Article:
by John R. Fischer
, Senior Reporter | September 09, 2022
An orthopedic surgeon is behind bars for the next seven years for defrauding Medicare and Medi-Cal, the Medicaid program in California, by administering excessive and medically unjustifiable X-rays.
Between 2012 and 2016, Dr. Gary Wisner, who practiced in Lodi, subjected 10 patients to unnecessary exams during routine visits. He scanned multiple parts of the body, even when the patient’s condition did not require it, said California Attorney General Rob Bonta.
The California Department of Justice discovered the abuses while examining files from 26,000 individuals under his care. Wisner was convicted in June and sentenced in Sacramento Superior Court on September 2, reported The Sacramento Bee
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“Gary Wisner used both his patients and state resources to line his own pockets. Due to his dishonest behavior, patients at his clinic had to undergo unnecessary medical tests so he could steal from the state’s Medi-Cal funds,” said Bonta in a statement.
Because multiple government agencies suspected that Wisner was overbilling the Medi-Cal and Medicare programs, the state Justice Department’s Division of Medi-Cal Fraud and Elder Abuse worked with the U.S. Department of Health and Human Services, the San Joaquin County District Attorney’s Office, and the California Department of Insurance on the case against him.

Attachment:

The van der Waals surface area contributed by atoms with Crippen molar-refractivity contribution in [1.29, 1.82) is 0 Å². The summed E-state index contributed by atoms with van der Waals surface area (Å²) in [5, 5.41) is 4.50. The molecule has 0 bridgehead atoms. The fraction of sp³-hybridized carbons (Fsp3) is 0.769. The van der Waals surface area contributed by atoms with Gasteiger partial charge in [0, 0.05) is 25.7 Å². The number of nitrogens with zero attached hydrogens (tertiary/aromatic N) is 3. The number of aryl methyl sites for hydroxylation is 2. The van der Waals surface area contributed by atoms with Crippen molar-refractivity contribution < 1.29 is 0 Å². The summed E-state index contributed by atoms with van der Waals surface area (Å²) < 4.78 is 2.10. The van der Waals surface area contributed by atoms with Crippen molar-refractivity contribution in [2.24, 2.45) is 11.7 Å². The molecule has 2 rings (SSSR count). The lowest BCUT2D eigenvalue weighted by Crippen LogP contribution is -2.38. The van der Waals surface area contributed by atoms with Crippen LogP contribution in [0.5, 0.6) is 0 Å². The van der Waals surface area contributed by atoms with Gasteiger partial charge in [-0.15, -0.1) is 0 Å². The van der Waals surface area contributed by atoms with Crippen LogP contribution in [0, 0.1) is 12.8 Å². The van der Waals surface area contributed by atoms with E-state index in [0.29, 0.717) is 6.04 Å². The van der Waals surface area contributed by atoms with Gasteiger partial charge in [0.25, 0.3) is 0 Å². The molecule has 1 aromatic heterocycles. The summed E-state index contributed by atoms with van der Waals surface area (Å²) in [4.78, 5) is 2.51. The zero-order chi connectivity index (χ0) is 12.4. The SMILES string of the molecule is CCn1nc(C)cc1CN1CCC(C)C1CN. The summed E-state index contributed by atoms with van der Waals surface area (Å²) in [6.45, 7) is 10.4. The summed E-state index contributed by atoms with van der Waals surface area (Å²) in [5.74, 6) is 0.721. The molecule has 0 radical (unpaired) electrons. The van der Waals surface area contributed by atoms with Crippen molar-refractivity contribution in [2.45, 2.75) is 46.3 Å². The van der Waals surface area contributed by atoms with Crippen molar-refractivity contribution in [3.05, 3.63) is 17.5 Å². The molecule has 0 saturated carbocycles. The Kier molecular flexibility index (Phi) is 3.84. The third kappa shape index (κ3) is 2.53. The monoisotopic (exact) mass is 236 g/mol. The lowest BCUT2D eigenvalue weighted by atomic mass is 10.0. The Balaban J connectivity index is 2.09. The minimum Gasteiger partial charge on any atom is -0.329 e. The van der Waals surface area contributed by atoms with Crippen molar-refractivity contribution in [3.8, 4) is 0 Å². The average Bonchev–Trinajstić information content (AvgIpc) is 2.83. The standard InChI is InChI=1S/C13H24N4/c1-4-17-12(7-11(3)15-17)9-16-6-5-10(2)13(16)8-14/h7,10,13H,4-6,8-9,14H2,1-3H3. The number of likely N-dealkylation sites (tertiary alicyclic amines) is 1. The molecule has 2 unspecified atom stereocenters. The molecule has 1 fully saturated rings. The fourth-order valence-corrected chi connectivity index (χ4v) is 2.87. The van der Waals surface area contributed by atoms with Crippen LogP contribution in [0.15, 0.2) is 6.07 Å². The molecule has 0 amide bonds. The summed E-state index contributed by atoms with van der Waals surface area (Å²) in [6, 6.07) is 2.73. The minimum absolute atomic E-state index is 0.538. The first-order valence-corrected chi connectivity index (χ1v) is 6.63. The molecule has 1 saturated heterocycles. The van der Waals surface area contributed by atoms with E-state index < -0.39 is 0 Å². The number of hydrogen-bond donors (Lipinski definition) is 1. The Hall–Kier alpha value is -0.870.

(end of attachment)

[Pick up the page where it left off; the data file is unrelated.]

The ten patients were randomly selected by the California Justice Department from all his patients in their investigation. Their files contained hundreds of unnecessary X-rays.
“This sentence reaffirms what we know to be true: Abuse of power by medical practitioners will never be tolerated within our state’s healthcare system,” said Bonta.
Wisner is also the subject of an independent criminal complaint filed by the San Joaquin County District Attorney’s Office for workers’ compensation fraud. That case is still pending.
The federal government and the state of California fund Medi-Cal. The Division of Medi-Cal Fraud and Elder Abuse received three-quarters of its 2021-2022 funding, a total of $50.5 million, from an HHS grant.
The Medi-Cal fraud division often relies upon whistleblowers to report fraud, but it was not specified if this was what led to the investigation into Wisner’s conduct.